This article is the fourth and final in a series of articles commemorating the fiftieth anniversary of the death of President John F. Kennedy.
John F. Kennedy / Gottfried Helnwein / Gouache airbrushed on board, 1983 / National Portrait Gallery, Smithsonian Institution; gift of Time magazine
Dwight D. Eisenhower / Ernest Hamlin Baker,/ Gouache on board, 1945 / National Portrait Gallery, Smithsonian Institution; purchased with funds from Rosemary L. Frankeberger
As the story goes, the Army belonged to Eisenhower, but the Navy belonged to Kennedy. Dwight D. Eisenhower, the Supreme Allied Commander in World War II and thirty-fourth president of the United States, was a graduate of West Point and had played football early in his time there. John F. Kennedy had served heroically in the Navy during the Second World War and was a big fan of the United States Naval Academy’s football team.
President Kennedy’s assassination on November 22, 1963, had put the entire nation into mourning, and many questioned the propriety of playing football in the wake of this tragedy. However, the precedent had been set the weekend after the assassination, when National Football League Commissioner Pete Rozelle had approved all seven games to be played on Sunday, November 24. The NFL played its entire schedule of games that Sunday, but did so only with the advice of Kennedy’s press secretary, Pierre Salinger, who said that the president would have wanted play to go on. The games were not grand affairs, however; they were stripped of celebration and joy, but they were played because they were recognized as part of the American autumn tradition that the late president had embraced. Football was the most loved game of the Kennedy family.
The following week, football again battled protocol when both West Point and the Naval Academy struggled with whether or not to play their annual game. The decision was made, notes journalist Michael Connelly, when “members of the Kennedy family intervened and asked that the game be played. They understood how much the game and the service academies had meant to President Kennedy.” It was originally scheduled for November 30, but the game was rescheduled for December 7, 1963, at Municipal Stadium in Philadelphia.
Connelly notes that the game served as a momentary catharsis for those at Municipal Stadium, and possibly for the greater aggregate of grieving Americans:
When the Pentagon finally acquiesced to the Kennedy family’s request that the game be played, the teams and fans never fully anticipated what the game would represent to the nation. For two weeks, America had walked in a daze, unable to make sense of the senseless. On November 22, a piece of the country’s spirit had also died. . . . When the Army and Navy teams took the field on this day, there was a tangible emotional release of sadness. On the field and in the stands it was finally acceptable to run and clap and feel emotion again.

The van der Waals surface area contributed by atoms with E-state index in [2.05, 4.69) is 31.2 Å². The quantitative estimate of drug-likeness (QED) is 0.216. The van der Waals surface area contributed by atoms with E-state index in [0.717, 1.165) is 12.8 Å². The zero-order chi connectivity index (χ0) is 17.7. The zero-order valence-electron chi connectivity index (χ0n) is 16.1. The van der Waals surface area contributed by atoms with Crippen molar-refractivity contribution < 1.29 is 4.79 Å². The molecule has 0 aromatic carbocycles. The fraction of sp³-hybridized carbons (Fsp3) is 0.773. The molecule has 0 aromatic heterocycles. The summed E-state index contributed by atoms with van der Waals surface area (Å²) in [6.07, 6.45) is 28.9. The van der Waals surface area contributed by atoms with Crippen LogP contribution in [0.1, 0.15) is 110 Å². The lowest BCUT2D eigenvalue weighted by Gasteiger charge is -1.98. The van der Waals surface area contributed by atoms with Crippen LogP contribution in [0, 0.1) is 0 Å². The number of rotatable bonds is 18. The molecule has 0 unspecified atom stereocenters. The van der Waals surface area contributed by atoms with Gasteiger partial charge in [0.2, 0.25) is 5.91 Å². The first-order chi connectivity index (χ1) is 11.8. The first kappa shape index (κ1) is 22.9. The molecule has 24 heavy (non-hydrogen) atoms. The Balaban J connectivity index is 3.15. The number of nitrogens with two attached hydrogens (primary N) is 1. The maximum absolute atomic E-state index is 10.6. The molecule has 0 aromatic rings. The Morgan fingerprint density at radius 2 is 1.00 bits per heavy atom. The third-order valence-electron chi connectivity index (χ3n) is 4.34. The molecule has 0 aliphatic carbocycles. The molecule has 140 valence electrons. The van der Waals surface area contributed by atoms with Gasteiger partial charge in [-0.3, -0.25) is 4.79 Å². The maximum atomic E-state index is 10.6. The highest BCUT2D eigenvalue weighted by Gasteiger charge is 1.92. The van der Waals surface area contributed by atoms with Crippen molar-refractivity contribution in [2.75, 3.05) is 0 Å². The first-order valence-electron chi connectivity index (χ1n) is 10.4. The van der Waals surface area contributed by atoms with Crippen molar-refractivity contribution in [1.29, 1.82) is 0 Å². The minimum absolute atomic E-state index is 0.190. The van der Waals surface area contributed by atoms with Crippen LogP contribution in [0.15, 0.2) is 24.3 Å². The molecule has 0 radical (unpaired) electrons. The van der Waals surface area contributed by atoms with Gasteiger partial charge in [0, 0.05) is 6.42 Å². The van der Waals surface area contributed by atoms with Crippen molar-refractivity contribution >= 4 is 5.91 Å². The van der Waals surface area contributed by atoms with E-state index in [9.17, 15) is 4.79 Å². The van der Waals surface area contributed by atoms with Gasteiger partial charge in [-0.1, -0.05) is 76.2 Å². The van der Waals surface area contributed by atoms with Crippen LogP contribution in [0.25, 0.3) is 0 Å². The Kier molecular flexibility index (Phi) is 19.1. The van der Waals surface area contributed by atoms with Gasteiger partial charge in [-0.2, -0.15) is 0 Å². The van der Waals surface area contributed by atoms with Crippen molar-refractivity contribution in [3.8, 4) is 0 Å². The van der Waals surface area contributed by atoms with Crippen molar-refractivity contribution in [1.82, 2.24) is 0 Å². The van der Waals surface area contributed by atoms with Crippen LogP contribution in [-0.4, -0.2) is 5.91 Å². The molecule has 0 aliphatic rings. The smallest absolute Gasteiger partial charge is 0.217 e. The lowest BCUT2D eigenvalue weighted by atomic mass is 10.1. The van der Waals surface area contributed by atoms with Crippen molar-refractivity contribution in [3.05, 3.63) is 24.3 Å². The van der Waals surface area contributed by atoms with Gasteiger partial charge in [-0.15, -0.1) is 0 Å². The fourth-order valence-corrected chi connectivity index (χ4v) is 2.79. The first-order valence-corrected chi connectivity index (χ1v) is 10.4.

The recently named Heisman trophy winner, Roger Staubach, quarterback for Navy, was supposed to be the man to watch. However, in a contest that played out in front of 102,000 people, it was Navy fullback Pat Donnelly who scored all three of Navy’s touchdowns. The game went down to the closing seconds, with Army threatening to tie with a touchdown and possibly to win with the extra point conversion, but an Army misunderstanding over when the game clock would restart resulted in time expiring and Navy winning.
It was a bizarre way to end such an anticipated game, but the victory went to the Midshipmen nonetheless. Staubach, who had had a memorable season, played one more game that year for Navy. He scored Navy’s sole touchdown on New Year’s Day 1964, in a losing effort to the University of Texas in the Cotton Bowl.
Roger Staubach played a final season for Navy, but it was much less remarkable than the 1963 season. After playing for the Midshipmen, Staubach served a four-year tour with the United States Navy; he then enjoyed a Hall of Fame career with the Dallas Cowboys, where he picked up two championship rings for Super Bowl VI (1972) and Super Bowl XII (1978).
The 2013 installment of the annual Army–Navy game, a great American tradition, will take place on December 14 at Lincoln Financial Field in Philadelphia.
—Warren Perry, Catalog of American Portraits, National Portrait Gallery
Michael Connelly, The President’s Team: The 1963 Army–Navy Game and the Assassination of JFK (Minneapolis: Quayside Publishing Group, 2009).